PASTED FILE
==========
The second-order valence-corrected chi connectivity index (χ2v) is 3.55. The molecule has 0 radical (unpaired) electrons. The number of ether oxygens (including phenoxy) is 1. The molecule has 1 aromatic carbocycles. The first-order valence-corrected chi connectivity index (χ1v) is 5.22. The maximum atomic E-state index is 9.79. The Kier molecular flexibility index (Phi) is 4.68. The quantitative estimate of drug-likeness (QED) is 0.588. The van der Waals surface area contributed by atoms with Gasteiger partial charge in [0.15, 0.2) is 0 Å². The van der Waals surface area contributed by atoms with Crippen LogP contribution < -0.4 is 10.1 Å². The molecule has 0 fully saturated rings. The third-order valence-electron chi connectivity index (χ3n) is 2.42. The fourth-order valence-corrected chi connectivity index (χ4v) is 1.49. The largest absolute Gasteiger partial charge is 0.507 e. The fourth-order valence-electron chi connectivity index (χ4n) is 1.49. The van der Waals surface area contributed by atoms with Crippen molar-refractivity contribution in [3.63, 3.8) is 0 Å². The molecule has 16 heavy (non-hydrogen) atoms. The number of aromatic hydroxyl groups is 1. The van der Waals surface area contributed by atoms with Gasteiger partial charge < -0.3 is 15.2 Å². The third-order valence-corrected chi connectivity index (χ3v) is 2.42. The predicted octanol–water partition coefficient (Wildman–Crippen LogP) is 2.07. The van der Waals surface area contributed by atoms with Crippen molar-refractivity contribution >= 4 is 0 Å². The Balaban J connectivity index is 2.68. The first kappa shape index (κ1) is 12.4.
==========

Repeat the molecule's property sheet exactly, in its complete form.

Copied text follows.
The second-order valence-corrected chi connectivity index (χ2v) is 3.55. The molecule has 0 radical (unpaired) electrons. The number of ether oxygens (including phenoxy) is 1. The molecule has 1 aromatic carbocycles. The first-order valence-corrected chi connectivity index (χ1v) is 5.22. The maximum atomic E-state index is 9.79. The Kier molecular flexibility index (Phi) is 4.68. The quantitative estimate of drug-likeness (QED) is 0.588. The van der Waals surface area contributed by atoms with Gasteiger partial charge in [0.15, 0.2) is 0 Å². The van der Waals surface area contributed by atoms with Crippen LogP contribution < -0.4 is 10.1 Å². The molecule has 0 fully saturated rings. The third-order valence-electron chi connectivity index (χ3n) is 2.42. The fourth-order valence-corrected chi connectivity index (χ4v) is 1.49. The largest absolute Gasteiger partial charge is 0.507 e. The fourth-order valence-electron chi connectivity index (χ4n) is 1.49. The van der Waals surface area contributed by atoms with Crippen molar-refractivity contribution in [3.63, 3.8) is 0 Å². The molecule has 16 heavy (non-hydrogen) atoms. The number of aromatic hydroxyl groups is 1. The van der Waals surface area contributed by atoms with Gasteiger partial charge < -0.3 is 15.2 Å². The third-order valence-corrected chi connectivity index (χ3v) is 2.42. The predicted octanol–water partition coefficient (Wildman–Crippen LogP) is 2.07. The van der Waals surface area contributed by atoms with Crippen molar-refractivity contribution >= 4 is 0 Å². The Balaban J connectivity index is 2.68. The first kappa shape index (κ1) is 12.4.